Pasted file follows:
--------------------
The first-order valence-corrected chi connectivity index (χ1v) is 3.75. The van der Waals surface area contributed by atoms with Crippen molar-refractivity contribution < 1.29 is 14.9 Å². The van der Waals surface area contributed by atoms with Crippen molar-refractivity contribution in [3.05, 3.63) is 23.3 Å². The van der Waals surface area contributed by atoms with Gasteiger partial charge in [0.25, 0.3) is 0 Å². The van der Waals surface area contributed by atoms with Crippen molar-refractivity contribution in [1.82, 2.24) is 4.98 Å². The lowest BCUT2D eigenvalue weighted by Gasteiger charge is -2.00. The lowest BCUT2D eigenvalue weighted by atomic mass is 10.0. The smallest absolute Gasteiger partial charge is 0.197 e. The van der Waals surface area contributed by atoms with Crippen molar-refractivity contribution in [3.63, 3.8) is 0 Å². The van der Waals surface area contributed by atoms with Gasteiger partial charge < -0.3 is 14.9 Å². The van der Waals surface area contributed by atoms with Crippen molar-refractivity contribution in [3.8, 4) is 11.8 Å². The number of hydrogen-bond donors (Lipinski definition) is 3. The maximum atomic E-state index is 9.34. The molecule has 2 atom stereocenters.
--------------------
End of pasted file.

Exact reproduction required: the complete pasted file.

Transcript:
The first-order valence-corrected chi connectivity index (χ1v) is 3.75. The van der Waals surface area contributed by atoms with Crippen molar-refractivity contribution < 1.29 is 14.9 Å². The van der Waals surface area contributed by atoms with Crippen molar-refractivity contribution in [3.05, 3.63) is 23.3 Å². The van der Waals surface area contributed by atoms with Gasteiger partial charge in [0.25, 0.3) is 0 Å². The van der Waals surface area contributed by atoms with Crippen molar-refractivity contribution in [1.82, 2.24) is 4.98 Å². The lowest BCUT2D eigenvalue weighted by Gasteiger charge is -2.00. The lowest BCUT2D eigenvalue weighted by atomic mass is 10.0. The smallest absolute Gasteiger partial charge is 0.197 e. The van der Waals surface area contributed by atoms with Crippen molar-refractivity contribution in [3.63, 3.8) is 0 Å². The van der Waals surface area contributed by atoms with Gasteiger partial charge < -0.3 is 14.9 Å². The van der Waals surface area contributed by atoms with Crippen molar-refractivity contribution in [3.8, 4) is 11.8 Å². The number of hydrogen-bond donors (Lipinski definition) is 3. The maximum atomic E-state index is 9.34. The molecule has 2 atom stereocenters.